Throughout the semester, one assignment that we had was to create a problem solving log which contained 8 different mathematics problems that could be solved using multiple heuristics. This log was very useful in helping me understand the importance of different problem solving strategies in mathematics. In regards to being a good math teacher, this log demonstrates that good math teachers should find and teach problems in multiple ways to ensure that all students can learn about math. One thing that my mathematics methods course taught me was to allow the students to use their own way to solve a problem. Algorithms should be taught at a later time. By focusing on different heuristics students are not bound to the algorithm and can use multiple methods to solve a problem. This can decrease the amount of errors that students make because they are choosing their own methods. I have even seen this idea in my placement classroom. My cooperating teacher taught the students how to use the lattice method and the standard algorithm for multiplication. While she encouraged the students to learn the method, she did not tell the students which method to use. She told them to find a method that they liked and to use that method. This allows students to have freedom of choice when solving multiplication problems.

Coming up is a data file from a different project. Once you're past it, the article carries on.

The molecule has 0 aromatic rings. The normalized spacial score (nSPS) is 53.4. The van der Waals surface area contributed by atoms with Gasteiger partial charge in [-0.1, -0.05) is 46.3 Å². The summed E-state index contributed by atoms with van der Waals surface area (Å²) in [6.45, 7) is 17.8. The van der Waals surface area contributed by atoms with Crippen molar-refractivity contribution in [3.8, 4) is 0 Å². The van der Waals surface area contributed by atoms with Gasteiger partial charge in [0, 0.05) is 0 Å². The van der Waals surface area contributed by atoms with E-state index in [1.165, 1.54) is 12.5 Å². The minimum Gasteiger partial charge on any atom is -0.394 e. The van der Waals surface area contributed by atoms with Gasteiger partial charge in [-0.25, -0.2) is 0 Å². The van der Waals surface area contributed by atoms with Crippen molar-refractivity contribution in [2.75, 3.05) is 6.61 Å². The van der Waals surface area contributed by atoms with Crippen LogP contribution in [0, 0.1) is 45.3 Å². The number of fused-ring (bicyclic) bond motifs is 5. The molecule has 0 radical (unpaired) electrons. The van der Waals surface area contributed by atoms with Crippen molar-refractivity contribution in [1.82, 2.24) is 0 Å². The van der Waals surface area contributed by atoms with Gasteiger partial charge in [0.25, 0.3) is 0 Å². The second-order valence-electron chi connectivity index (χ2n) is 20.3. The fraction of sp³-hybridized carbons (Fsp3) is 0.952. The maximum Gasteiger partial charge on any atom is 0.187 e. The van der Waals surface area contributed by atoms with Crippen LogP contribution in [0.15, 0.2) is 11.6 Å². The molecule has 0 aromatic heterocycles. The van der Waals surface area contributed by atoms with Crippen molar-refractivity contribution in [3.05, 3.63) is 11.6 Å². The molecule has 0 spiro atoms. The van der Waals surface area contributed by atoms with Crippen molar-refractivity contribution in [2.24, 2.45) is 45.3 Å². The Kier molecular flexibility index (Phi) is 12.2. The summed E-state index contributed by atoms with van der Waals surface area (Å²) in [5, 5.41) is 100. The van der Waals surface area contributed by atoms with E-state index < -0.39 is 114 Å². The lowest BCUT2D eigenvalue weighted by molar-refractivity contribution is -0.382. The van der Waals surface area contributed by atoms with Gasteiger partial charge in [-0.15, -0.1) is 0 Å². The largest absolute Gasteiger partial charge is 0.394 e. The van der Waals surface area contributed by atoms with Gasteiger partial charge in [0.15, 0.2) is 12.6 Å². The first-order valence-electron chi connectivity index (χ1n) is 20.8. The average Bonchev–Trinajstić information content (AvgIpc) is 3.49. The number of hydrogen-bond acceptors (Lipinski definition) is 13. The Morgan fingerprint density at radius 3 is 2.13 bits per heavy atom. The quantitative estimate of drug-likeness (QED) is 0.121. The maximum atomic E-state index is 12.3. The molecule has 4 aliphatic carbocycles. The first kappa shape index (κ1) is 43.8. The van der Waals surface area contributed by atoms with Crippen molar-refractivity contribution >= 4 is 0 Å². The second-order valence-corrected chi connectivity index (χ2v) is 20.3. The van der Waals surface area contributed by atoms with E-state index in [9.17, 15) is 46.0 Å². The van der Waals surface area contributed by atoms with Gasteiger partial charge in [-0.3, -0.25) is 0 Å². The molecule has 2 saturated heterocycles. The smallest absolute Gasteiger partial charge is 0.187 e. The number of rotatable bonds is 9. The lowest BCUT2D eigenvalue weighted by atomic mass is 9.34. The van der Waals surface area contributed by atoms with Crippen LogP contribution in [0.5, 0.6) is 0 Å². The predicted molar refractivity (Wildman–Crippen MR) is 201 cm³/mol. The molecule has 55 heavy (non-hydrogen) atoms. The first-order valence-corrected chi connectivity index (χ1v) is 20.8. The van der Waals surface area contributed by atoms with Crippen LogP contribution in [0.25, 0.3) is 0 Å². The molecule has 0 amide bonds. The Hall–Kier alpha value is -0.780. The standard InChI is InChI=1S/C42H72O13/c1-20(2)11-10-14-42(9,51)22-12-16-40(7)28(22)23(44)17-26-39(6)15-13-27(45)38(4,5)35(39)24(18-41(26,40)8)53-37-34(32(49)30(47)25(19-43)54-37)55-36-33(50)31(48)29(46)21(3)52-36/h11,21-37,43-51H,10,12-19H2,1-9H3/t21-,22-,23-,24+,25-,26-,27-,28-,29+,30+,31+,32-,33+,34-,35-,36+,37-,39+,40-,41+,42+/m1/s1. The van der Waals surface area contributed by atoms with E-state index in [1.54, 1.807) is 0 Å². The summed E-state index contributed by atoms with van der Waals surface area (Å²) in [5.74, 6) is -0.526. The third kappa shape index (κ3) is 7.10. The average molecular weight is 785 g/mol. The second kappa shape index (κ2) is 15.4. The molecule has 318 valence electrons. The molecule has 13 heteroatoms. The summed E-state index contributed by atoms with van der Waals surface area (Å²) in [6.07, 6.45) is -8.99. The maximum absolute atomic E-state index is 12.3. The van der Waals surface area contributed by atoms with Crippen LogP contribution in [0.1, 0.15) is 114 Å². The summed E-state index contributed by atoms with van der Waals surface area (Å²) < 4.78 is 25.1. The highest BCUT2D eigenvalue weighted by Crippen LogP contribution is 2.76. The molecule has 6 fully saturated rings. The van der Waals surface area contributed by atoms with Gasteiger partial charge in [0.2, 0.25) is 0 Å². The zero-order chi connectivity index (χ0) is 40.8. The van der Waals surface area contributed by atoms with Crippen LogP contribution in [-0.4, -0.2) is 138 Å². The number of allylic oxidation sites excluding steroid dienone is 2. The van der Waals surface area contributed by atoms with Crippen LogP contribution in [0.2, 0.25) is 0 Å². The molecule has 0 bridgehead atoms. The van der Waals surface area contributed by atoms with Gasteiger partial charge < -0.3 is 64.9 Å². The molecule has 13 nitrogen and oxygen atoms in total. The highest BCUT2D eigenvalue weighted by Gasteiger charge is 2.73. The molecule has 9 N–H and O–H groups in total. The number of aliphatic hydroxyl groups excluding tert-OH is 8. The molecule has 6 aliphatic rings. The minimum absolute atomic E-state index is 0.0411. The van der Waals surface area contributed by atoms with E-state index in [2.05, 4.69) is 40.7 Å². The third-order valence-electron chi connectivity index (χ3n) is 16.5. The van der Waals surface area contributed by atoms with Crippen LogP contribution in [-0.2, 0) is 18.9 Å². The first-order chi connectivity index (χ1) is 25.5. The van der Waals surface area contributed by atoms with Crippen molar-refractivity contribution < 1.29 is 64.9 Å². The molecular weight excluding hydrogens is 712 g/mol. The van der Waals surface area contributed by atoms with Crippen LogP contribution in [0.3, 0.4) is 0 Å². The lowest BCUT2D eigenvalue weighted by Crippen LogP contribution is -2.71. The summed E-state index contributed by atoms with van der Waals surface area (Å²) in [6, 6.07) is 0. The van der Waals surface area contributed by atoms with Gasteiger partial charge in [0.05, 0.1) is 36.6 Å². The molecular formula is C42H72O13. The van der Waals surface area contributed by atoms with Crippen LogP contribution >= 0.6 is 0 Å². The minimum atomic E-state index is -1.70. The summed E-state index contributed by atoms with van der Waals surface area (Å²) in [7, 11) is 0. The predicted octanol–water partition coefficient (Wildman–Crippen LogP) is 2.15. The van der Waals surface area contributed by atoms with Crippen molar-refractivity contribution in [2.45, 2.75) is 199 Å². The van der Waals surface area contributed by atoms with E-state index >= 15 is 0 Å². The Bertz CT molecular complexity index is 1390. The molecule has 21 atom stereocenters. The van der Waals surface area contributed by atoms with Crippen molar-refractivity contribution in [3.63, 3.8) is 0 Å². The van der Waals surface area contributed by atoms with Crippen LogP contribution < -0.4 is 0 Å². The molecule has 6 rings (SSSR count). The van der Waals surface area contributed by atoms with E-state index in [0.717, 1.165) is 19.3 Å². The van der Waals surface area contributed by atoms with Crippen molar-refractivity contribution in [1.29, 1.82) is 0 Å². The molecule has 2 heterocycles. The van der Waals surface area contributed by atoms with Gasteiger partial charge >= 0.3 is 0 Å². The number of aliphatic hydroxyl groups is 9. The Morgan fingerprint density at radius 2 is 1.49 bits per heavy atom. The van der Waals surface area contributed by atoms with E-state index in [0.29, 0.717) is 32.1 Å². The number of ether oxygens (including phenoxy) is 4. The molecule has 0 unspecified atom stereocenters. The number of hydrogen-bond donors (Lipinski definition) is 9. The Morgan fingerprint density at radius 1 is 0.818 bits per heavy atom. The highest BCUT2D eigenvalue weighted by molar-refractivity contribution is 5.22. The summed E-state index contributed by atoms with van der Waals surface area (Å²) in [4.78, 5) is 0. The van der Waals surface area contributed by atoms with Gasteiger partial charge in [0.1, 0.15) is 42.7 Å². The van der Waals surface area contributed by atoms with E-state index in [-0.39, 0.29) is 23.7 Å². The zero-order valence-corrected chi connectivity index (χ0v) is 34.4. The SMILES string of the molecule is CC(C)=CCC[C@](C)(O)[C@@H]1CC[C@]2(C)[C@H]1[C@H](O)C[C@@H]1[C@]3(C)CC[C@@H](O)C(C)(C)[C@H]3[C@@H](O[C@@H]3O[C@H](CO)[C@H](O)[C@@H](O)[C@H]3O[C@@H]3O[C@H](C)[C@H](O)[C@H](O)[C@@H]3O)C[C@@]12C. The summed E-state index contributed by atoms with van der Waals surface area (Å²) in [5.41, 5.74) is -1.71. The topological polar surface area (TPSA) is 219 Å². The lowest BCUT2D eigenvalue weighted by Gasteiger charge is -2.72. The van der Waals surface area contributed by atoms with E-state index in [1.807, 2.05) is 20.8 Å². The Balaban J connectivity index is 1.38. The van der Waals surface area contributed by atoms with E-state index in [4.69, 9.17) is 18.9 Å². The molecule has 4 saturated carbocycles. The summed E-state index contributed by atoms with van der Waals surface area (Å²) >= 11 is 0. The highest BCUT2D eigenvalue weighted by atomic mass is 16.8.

The documents below show a three of my eight problems that I taught to my fourth grade students in my placement classroom along with my problem solving critique. Throughout these lessons I learned that many students used the algorithm to solve the problem, which makes me believe that they have been constantly taught to focus on the algorithm. When I reviewed the problems, I tried to give multiple ways to solve the problems. I hope that when I am student teaching in the spring and when I have my own classroom that I can incorporate different heuristics into my lessons and problems to show students that it does not matter how a problem is solved as long as they find the correct answer.

The documents below show a three of my eight problems that I taught to my fourth grade students in my placement classroom along with my problem solving critique. Throughout these lessons I learned that many students used the algorithm to solve the problem, which makes me believe that they have been constantly taught to focus on the algorithm. When I reviewed the problems, I tried to give multiple ways to solve the problems. I hope that when I am student teaching in the spring and when I have my own classroom that I can incorporate different heuristics into my lessons and problems to show students that it does not matter how a problem is solved as long as they find the correct answer.

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